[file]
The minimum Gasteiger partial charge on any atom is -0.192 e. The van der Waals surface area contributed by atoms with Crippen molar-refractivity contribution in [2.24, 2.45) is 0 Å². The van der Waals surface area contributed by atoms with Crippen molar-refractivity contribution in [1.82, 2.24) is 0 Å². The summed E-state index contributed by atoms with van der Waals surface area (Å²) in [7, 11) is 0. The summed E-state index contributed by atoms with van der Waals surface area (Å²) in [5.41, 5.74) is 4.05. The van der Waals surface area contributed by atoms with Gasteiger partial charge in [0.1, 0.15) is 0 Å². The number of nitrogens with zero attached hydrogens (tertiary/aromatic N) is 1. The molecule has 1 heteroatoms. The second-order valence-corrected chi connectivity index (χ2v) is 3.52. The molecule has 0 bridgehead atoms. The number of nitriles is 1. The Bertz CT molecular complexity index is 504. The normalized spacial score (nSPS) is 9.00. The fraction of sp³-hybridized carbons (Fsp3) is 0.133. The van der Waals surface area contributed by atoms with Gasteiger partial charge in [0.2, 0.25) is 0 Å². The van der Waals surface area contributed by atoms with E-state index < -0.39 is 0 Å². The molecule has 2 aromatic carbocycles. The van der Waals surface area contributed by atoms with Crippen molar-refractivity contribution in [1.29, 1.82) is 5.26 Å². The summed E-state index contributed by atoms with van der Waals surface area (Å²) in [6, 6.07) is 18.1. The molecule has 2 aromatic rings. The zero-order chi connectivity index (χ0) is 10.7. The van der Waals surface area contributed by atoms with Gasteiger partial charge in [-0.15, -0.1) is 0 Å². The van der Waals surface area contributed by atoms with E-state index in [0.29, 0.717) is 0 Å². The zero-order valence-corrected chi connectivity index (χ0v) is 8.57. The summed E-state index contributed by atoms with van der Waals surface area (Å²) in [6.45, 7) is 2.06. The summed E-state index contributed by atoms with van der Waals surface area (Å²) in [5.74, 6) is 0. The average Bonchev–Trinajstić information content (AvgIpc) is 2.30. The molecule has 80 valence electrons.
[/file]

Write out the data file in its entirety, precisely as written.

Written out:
The minimum Gasteiger partial charge on any atom is -0.192 e. The van der Waals surface area contributed by atoms with Crippen molar-refractivity contribution in [2.24, 2.45) is 0 Å². The van der Waals surface area contributed by atoms with Crippen molar-refractivity contribution in [1.82, 2.24) is 0 Å². The summed E-state index contributed by atoms with van der Waals surface area (Å²) in [7, 11) is 0. The summed E-state index contributed by atoms with van der Waals surface area (Å²) in [5.41, 5.74) is 4.05. The van der Waals surface area contributed by atoms with Gasteiger partial charge in [0.1, 0.15) is 0 Å². The number of nitrogens with zero attached hydrogens (tertiary/aromatic N) is 1. The molecule has 1 heteroatoms. The second-order valence-corrected chi connectivity index (χ2v) is 3.52. The molecule has 0 bridgehead atoms. The number of nitriles is 1. The Bertz CT molecular complexity index is 504. The normalized spacial score (nSPS) is 9.00. The fraction of sp³-hybridized carbons (Fsp3) is 0.133. The van der Waals surface area contributed by atoms with Gasteiger partial charge in [0.2, 0.25) is 0 Å². The van der Waals surface area contributed by atoms with E-state index < -0.39 is 0 Å². The molecule has 2 aromatic carbocycles. The van der Waals surface area contributed by atoms with Crippen molar-refractivity contribution in [1.29, 1.82) is 5.26 Å². The summed E-state index contributed by atoms with van der Waals surface area (Å²) in [6, 6.07) is 18.1. The molecule has 2 aromatic rings. The zero-order chi connectivity index (χ0) is 10.7. The van der Waals surface area contributed by atoms with Gasteiger partial charge in [-0.15, -0.1) is 0 Å². The van der Waals surface area contributed by atoms with E-state index in [0.29, 0.717) is 0 Å². The zero-order valence-corrected chi connectivity index (χ0v) is 8.57. The summed E-state index contributed by atoms with van der Waals surface area (Å²) in [6.45, 7) is 2.06. The summed E-state index contributed by atoms with van der Waals surface area (Å²) in [5.74, 6) is 0. The average Bonchev–Trinajstić information content (AvgIpc) is 2.30. The molecule has 80 valence electrons.